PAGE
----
After the aid station, I hit a pretty quick descent where I lost 800′ in 2 miles. Luckily, the majority of it wasn’t too technical so I was able to keep my speed up through the downhill. From there, however, we would gain those 800′ back over the next 8 miles; not a whole lot of intense climbing, but there were some technical parts and it’s not necessarily fast going when you’re essentially grinding up the same terrain/slope for 8 miles. At least a lot of it was next to a creek/river, so it was gorgeous, just somewhat monotonous.
At ~mile 15 however, the monotony was broken by a massive tree that had fallen over across the trail. This wasn’t just like a branch of a tree of a small tree – it was a full-sized, massive tree that I had to crawl over and through to get to the other side. There was a creek on one side of the trail and kind of a boggy area on the other, so there wasn’t any way around. Once I got through the tree, it returned to the general sludging up the climb. Even though the climb was ~1k’, it didn’t really even seem like it was a net uphill.
Coming through the end of the climb into the third-to-last aid station (mile 20), I had a pretty good idea that I was going to win, so it was at this point that I turned my mind to trying to break the record. My legs were feeling it a little bit on some of the uphills, but I was still able to get myself moving forward pretty well and I was running all but the most steepest or most technical uphills. I started pushing the pace, occasionally glancing over my shoulder to make sure that nobody was sneaking up on me. I came through the penultimate and then the last aid station. I knew that there were slightly less than two miles left after running though (without stopping at) the last aid station.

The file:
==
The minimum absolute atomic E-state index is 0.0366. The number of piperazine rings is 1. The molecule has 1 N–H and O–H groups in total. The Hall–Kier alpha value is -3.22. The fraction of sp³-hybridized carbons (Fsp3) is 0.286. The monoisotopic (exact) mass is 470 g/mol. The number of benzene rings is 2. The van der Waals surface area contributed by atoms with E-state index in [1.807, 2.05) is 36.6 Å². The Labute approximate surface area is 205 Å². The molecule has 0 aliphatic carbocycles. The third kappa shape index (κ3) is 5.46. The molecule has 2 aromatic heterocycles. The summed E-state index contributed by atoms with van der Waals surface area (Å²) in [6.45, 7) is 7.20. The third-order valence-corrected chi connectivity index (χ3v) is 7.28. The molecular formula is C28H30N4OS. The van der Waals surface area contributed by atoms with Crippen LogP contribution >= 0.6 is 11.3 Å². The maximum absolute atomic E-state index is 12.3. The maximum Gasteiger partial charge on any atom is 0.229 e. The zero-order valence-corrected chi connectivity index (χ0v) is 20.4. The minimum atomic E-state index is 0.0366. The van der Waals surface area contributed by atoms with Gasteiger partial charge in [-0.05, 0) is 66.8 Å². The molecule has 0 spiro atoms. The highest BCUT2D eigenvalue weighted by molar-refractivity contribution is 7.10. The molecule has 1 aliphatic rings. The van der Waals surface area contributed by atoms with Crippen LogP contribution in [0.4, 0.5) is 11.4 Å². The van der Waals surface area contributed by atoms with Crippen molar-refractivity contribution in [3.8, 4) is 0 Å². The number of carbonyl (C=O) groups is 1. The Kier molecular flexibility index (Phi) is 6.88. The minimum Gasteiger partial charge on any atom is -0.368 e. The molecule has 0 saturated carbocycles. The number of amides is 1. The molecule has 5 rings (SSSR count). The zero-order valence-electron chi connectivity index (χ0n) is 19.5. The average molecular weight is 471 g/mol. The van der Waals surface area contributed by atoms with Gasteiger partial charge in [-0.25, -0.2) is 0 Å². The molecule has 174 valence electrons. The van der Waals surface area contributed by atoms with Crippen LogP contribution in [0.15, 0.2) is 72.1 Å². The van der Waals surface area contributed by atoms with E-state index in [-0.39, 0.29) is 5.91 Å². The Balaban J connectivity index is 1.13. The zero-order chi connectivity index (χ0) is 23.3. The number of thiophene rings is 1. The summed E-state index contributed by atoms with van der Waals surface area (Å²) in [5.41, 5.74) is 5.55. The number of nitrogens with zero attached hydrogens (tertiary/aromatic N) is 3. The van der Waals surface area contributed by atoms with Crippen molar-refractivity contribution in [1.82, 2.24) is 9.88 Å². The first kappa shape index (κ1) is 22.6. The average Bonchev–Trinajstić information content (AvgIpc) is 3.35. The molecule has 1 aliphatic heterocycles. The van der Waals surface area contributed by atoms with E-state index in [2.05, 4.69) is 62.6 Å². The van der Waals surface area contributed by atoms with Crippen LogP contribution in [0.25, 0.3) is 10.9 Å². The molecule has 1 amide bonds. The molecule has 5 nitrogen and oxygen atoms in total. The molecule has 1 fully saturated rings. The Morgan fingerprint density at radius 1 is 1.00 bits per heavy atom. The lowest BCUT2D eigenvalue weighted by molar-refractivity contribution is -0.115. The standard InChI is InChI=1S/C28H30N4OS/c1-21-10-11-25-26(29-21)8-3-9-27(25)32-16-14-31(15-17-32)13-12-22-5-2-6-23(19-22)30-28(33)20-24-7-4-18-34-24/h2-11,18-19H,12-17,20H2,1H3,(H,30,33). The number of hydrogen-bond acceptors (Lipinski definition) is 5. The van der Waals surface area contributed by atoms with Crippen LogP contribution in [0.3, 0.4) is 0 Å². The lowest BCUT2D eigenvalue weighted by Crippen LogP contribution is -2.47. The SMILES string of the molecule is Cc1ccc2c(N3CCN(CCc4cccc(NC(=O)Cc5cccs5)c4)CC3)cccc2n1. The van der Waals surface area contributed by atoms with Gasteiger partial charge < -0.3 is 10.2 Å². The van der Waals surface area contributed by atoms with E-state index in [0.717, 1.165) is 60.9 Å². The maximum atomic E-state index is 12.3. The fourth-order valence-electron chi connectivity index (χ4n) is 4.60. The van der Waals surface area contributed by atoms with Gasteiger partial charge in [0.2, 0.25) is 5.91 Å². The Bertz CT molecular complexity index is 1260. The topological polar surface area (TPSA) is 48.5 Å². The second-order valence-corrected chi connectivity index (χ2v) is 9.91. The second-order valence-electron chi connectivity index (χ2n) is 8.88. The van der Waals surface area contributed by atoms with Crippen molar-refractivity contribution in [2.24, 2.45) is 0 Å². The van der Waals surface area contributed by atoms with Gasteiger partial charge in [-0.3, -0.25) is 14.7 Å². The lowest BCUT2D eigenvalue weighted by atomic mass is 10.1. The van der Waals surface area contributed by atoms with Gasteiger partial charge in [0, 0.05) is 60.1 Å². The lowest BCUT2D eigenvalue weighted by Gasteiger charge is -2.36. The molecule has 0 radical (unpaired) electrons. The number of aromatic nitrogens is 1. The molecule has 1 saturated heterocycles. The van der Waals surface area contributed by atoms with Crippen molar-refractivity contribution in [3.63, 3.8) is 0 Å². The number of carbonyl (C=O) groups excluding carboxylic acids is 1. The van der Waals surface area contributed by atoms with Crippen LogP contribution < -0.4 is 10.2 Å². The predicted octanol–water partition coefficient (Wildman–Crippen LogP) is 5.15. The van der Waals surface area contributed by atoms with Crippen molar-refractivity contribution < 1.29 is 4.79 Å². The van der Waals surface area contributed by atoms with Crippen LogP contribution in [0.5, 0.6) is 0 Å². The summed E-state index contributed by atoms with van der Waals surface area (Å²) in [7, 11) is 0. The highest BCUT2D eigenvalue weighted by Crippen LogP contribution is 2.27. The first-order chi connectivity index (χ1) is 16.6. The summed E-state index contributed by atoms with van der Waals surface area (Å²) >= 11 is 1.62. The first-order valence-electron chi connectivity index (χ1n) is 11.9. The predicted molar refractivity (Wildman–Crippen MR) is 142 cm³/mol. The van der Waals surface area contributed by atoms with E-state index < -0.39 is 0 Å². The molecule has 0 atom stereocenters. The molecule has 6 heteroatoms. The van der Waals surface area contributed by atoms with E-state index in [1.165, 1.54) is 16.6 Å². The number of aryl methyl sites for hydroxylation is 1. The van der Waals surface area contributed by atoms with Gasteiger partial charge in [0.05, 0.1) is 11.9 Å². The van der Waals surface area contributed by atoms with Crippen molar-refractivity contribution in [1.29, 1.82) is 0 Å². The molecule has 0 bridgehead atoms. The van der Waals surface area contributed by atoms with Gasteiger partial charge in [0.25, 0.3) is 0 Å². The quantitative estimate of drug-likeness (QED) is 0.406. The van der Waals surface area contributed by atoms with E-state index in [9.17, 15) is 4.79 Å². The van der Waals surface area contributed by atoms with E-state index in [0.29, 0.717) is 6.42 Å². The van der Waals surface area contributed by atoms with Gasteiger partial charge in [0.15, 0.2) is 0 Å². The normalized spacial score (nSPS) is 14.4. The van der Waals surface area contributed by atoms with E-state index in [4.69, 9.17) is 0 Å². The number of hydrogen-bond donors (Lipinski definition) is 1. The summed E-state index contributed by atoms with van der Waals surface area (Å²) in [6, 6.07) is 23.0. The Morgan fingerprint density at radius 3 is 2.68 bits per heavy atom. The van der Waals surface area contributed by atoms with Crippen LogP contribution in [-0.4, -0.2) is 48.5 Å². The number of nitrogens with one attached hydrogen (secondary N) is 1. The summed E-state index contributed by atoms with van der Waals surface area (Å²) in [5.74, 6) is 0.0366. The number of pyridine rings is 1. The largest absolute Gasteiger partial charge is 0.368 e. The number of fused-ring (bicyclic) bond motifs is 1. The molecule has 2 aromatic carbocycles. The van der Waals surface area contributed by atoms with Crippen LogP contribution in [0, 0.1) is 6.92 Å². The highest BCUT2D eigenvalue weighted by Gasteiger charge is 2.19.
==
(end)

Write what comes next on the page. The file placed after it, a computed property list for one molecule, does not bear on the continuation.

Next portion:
The last two miles weren’t overly technical and certainly weren’t hilly, so I was really able to drop pace and push for the record. But, alas, it wasn’t going to be. 4:42 came and went, and, while I could see the clearing through the woods that the airport and finish line were at, I wasn’t quite able to close fast enough. I eventually popped out of the woods at 4:46:03, a solid 3:57 off Adam Russel’s record from last year.
All in all, it was a good training run. If I had someone to run with for the last 22-ish miles, I think the record may have been in reach, but at some point I should learn how to push through by myself. It was a pretty good feeling to essentially jog to a win on a fun course after only a week of taper and still feel decently fresh afterwards. I should definitely be able to ramp up my training before Tussey and hopefully push into 40 mile weekends and consistent 100+ mile weeks before I have to ramp the training back down the last week or so of September. For being such a small race, it was put on very well with a decently marked course and even top-3 finisher medals, which is something that I never expect. AFTR may become a staple of late-summer training for as long as I’m in this part of the country.